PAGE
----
That’s huge. The data suggests multiple things, one being that somehow American depression rates has increased exponentially over the past few decades. The data can also correlate with how mental health, depression being one of the major categories of mental health, has gained more exposure and people are now more aware of it. In this case, now that there is more information about depression, people are being prescribed more antidepressants to combat depression.

Even so, the effectiveness of antidepressants are questioned. Not only that, but the data collected about antidepressants do not make the debate any more clear. Since antidepressants have been around, scientists, doctors, the media and average people question whether or not antidepressant is just another placebo.

Irving Kirsch, a Harvard researcher and psychologist, published a book about antidepressants back in 2010. His book claims that antidepressant pills are nothing more than placebos and that America needs to stop popping pills to fight depression. Kirsch’s research was featured on a segment of 60 Minutes, but even that segment would leave anyone scratching their heads.

Critics of Kirsch’s research say that his studies have been limited, only confined to six different types of antidepressants and following the rules for F.D.A. approval. There are also various sources that would advocate that antidepressants work.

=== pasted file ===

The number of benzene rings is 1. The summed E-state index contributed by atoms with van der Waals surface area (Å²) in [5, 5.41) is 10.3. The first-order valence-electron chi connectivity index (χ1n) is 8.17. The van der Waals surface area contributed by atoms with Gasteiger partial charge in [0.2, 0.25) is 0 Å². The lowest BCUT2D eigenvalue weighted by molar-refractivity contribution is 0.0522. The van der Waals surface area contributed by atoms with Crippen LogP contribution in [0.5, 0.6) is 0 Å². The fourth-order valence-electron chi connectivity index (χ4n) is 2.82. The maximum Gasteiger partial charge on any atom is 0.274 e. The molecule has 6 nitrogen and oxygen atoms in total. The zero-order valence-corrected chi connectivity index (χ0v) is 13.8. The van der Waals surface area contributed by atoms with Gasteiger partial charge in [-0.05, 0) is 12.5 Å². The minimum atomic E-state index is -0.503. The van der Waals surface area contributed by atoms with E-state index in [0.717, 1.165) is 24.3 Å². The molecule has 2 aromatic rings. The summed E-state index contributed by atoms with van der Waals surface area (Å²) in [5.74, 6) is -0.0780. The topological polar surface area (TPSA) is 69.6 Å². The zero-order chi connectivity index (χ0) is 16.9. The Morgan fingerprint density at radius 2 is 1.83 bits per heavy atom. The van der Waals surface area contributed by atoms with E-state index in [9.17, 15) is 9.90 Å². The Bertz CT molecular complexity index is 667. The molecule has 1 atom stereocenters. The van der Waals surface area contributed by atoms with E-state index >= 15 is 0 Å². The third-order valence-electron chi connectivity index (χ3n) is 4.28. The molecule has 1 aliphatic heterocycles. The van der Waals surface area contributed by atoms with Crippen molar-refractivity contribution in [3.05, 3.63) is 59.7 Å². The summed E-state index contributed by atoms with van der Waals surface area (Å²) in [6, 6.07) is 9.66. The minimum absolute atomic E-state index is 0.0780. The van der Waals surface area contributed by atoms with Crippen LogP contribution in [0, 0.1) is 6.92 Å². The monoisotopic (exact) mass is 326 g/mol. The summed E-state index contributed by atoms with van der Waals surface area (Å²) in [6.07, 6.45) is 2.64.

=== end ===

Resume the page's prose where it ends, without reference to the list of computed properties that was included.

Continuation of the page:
For instance, the Journal of the American Medical Association (JAMA) published a report that found that antidepressants are more effective for more severe cases of depression. On the other hand, in more mild cases of depression, the pills had little to no benefit over a placebo pill.

To put what I’ve researched into ordinary language, antidepressant research is still being looked into. There is no definite answer as to whether this stuff works.

But from my experiences, these supposedly magic pills didn’t work. And that’s fine, as each individual responds to each treatment differently.

I am concerned however, over the use of antidepressants in America and just how easily the doctor prescribed the medication to my mother. After diagnosing my mother with depression, he just said well let’s try antidepressants.